I was taking my Sunday constitutional, last weekend, at the Emmarentia Dam, just down the road from where we used to live, and on my way in to the Botanical Gardens, just over the dam wall where there is a little harbour and model lighthouse, I saw yachts – a dozen or two model yachts, racing each other in the autumn sunlight, while their owners/sailors watched from the shoreline, completely rapt and intent, and content to allow me to clamber around taking photographs. Here are five images, taken hand-held with the little Leica, which I hope do something to capture […]
Lost in my confusion and tears, as I processed the photos from Eve and Shaun and Joshua’s departure for Canada, was this one image. Perhaps it deserves a post on its own: it says something about the bustle and excitement, not just the tears, of leaving one home to start life in another.
It is hard to believe it is just on a month since my daughter Eve, her husband Shaun, and grandson Joshua emigrated to Canada. The day of departure was full of drama and emotion, as you may imagine – the hardest thing in processing these images was not getting the colour balance right, in the shade at Kathy and Gareth’s house, before we got into our cars, or under the fluorescent lights at the airport – not the usual decisions about cropping, and contrast, or black point or white point – it was keeping the tears from my damned eyes […]
I had had my misgivings, as readers of this blog will know, about the weather expected across South Africa on Mothers Day, last Sunday. But, contrary to expectation, the Cape was in glorious form – warm, bright, still, the sea on both sides of Cape Point calm as a pond, the waves turning crisply white as they reached the shore. I took my 85 year-old mom – she could pass easily for 70, and a pretty nimble 70 year-old at that – for a variant on one of our usual drives, this time over the high road above Kalk Bay, […]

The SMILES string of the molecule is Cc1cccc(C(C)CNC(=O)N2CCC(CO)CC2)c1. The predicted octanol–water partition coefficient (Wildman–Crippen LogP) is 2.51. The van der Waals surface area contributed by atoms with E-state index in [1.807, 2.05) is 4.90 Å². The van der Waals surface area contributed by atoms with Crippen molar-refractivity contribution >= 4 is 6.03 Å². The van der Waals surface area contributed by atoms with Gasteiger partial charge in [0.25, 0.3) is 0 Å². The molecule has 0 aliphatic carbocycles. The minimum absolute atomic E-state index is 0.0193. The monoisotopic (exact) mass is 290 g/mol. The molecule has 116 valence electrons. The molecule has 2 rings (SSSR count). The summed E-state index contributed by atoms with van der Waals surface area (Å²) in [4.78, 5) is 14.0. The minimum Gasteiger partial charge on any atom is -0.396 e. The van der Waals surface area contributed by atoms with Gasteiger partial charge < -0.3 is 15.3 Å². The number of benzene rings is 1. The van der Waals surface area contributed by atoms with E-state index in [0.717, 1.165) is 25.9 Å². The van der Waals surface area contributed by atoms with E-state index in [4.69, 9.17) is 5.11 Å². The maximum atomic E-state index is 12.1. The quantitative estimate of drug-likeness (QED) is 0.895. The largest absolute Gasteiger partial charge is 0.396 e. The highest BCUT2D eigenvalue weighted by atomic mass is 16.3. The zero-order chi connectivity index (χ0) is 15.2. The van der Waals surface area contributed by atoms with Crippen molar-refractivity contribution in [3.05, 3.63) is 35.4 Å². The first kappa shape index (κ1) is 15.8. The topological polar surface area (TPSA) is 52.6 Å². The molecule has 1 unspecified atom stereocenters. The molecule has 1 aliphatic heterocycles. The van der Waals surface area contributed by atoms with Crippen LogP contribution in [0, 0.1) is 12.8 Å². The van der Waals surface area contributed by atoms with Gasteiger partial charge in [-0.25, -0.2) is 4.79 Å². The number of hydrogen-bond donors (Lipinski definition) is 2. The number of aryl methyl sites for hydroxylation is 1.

I was wandering around, as you know, last Saturday, with my camera around my neck, at the Nirox Winter Sculpture Exhibition in the Magaliesberg. The spirits were warm, though the day was chilly and wet, the people as varied and interesting as the sculptures, and then, at the edge of a field, near the entrance, I saw these thorn trees. I wasn’t quite sure how I was going to capture them, but I had in my head the idea that they were their own form of sculpture – there was something playful, perhaps salutary, or ironic, in the concept – […]
Winter it was – cold, wet, and muddy. But the Nirox Winter Sculpture Exhibition, spread across rolling fields and streams in the folds of the Magaliesberg, was full of relaxed, contented crowds – poking around the sculptures and installations, watching as their children played beneath the trees, filling up on the good eats from some of the Cape’s finest wine estates and restaurants. In warmer weather the scene must sparkle, with the late autumn light glancing off the leaves, the water in the ponds and streams laughing – but this grey day with its flat light had its own charms, […]
The weather has turned nasty and cold, not just here in Johannesburg, where we have had thunder and rain overnight and expect a high today of 10, but across the country – rain and flooding are likely in some areas of KwaZulu Natal, Limpopo and Mpumalanga, and snow in parts of the Eastern Cape, including the Drakensberg. Still, we will be venturing forth shortly, little ten-day old Tom and his parents and I, to see what we can see at the annual Nirox Winter Sculpture Fair – we might not stay long, but we’re going! Here to warm all our hearts […]
So young Thomas Tjasink is exactly one week old today – I guess that makes it his first ‘weekday’? Or is that too weak (groan)? More to the point, here are two photos of the two clever parents, and one of the delicate hand-over of the pink, writhing bundle, still just a few hours old, from dad to mom.